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A Saturating Exponential


Alignments to Content Standards: F-LE.B.5 F-BF.B

Task

Suppose a can of cold soda is left in a warm room on a summer day. The graph below shows the temperature of the soda as it gradually increased:

Warmingtemperature_73d99e48479afee4d5a6176637ef35aa

The function that describes the temperature, $F$, of the soda (in degrees Fahrenheit) after $t$ minutes can be expressed by $$F(t)=C - R e^{-kt},$$ for some positive values of $C$, $R$, and $k$.<

  1. Use the graph to estimate $C$.
  2. Use the graph to estimate $R$.
  3. What was the approximate room temperature? What was the initial temperature of the soda when placed in the room?

IM Commentary

The context here is a familiar one: a cold beverage warms once it is taken out of the refrigerator. Rather than giving the explicit function governing this warmth, a graph is presented along with the general form of the function. Students must then interpret the graph in order to understand more specific details regarding the function. In order to complete the task successfully, students must understand the behavior of $e^{-kt}$ as $t$ grows and must also recognize that the complicated expression for $F$ simplifies greatly when $t = 0$ (part (a)).

This task provides an opportunity for students to engage in MP7: having graphed exponential functions before, they should be able to identify the impact of the numbers $R$ and $k$ on the shape of the graph. They will also engage in MP2 as success working on this problem requires relating abstract knowledge about the form of exponential functions with the specific context which this problem models. Also relevant throughout is MP6 as the graph only allows us to approximate the quantities $C$ and $R$ so it is important that students report these quantities accordingly.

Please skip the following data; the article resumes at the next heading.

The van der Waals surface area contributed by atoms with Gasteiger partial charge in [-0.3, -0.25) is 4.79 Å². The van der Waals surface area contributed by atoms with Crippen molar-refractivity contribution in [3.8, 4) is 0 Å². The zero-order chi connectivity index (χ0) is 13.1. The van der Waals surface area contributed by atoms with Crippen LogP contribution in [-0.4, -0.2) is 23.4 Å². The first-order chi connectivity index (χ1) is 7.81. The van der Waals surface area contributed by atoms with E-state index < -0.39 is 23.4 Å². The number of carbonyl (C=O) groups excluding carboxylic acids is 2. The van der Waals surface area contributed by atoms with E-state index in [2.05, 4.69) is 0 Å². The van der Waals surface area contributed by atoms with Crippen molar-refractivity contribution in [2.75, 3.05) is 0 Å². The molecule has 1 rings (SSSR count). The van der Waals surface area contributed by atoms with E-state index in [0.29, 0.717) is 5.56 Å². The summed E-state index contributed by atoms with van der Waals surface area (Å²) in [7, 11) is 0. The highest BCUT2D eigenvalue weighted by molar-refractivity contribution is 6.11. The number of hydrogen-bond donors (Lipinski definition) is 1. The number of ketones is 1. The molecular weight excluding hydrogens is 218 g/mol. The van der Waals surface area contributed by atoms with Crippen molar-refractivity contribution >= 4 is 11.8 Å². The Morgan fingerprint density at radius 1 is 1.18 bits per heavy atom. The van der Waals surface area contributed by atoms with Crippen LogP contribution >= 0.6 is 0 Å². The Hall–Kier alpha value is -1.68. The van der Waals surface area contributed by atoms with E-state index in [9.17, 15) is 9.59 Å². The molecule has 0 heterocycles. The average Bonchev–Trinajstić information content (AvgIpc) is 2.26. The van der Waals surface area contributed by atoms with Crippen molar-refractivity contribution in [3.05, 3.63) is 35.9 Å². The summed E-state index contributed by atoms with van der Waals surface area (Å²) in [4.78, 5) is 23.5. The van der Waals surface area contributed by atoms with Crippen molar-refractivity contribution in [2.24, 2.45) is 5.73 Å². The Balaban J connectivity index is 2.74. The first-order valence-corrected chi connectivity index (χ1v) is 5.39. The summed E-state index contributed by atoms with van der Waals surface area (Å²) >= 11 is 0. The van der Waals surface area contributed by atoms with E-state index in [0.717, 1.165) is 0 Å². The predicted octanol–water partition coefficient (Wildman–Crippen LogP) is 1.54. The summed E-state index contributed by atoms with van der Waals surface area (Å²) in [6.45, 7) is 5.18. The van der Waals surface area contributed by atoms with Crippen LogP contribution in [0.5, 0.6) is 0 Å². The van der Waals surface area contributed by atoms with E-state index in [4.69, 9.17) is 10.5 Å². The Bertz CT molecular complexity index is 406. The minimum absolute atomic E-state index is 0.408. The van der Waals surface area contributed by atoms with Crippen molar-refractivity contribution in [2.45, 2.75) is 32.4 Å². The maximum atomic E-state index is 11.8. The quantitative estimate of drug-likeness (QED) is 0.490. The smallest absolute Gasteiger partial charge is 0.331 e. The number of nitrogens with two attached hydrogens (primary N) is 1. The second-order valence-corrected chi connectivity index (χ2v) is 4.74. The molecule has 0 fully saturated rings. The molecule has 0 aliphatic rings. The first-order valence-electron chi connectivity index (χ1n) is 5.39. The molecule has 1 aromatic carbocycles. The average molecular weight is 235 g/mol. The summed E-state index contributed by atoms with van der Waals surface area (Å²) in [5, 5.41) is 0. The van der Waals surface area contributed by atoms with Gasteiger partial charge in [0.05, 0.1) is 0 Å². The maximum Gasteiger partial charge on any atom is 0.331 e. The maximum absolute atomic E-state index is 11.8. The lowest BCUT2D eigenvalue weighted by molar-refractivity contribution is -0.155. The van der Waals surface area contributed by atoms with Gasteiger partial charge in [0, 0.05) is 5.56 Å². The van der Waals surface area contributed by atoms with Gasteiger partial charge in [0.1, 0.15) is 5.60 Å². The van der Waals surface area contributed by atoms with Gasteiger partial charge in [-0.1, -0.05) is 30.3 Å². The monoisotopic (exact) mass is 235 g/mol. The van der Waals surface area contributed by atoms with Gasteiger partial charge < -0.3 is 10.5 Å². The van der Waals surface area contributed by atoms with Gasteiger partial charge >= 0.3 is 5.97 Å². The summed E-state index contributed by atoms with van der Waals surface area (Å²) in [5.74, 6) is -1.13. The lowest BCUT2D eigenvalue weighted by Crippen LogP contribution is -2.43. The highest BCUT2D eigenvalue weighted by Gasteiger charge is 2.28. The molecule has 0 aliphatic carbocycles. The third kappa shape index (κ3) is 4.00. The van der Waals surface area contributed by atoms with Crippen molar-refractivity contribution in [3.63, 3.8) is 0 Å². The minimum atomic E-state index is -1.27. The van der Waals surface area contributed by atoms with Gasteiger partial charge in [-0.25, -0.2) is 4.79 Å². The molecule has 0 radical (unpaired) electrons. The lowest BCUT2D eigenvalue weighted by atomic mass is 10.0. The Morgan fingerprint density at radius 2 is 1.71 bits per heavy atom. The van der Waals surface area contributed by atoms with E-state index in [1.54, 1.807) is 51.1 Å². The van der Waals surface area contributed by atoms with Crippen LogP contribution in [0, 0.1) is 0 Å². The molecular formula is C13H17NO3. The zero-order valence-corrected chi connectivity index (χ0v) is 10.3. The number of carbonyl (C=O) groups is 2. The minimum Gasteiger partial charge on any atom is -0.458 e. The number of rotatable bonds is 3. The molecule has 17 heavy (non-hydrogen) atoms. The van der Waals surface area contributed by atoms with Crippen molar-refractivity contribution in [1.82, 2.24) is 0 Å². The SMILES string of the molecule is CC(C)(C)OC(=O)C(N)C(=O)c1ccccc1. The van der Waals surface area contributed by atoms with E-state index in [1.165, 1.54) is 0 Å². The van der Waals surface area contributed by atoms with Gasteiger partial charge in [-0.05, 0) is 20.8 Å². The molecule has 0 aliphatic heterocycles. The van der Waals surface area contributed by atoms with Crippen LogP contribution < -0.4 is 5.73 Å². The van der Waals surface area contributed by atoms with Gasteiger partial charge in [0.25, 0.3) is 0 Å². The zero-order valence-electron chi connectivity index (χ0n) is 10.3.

This task complements ''Newton's law of cooling.'' In this case the beverage is colder than room temperature and warms up as time passes while for Newton's law, the beverage is warmer than room temperature and cools as time passes.

Solution

  1. To better understand the different constants in the definition of the function $F$ we rewrite the expression for $F$ as $$ F(t) = C - \frac{R}{e^{kt}}. $$ Note that since $k$ is positive, the quantity $kt$ grows as $t$ increases. The exponential function $e^{kt}$ grows rapidly and so $\frac{R}{e^{kt}}$ will decrease rapidly. This means that $C$ is the value that $F(t)$ will approach as $t$ grows. Looking at the graph, the temperature of the soda exceeds 70 and appears to be leveling off somewhere between 70 and 80. So the value of $C$ appears to be somewhere between 70 and 80. The values of $F$ are increasing and appear to be in the mid 70's after 100 minutes so $C$ is probably in the mid 70's but could be closer to 80.
  2. To find the value of $R$, note that when $t = 0$, $e^{kt} = e^0 = 1$. So $$ F(0) = C - R. $$ From part (a), we know that $C$ is between 70 and 80. We can also see from the graph that $F(0)$ is a little less than 40, perhaps 37 or 38. Using this information we see that $R$ lies between 30 and 40, probably closer to 40 since $F(0)$ is definitely less than 40 and $C$ appears to be at least halfway between 70 and 80.
  3. The room temperature will be the temperature the soda approaches the longer it stays in the room. So in the equation $C$ is the room temperature and we saw, in part (a), that this appears to be in the mid or upper 70's. The initial temperature of the soda is $F(0)$ which we estimated to be about 37 or 38 in part (b).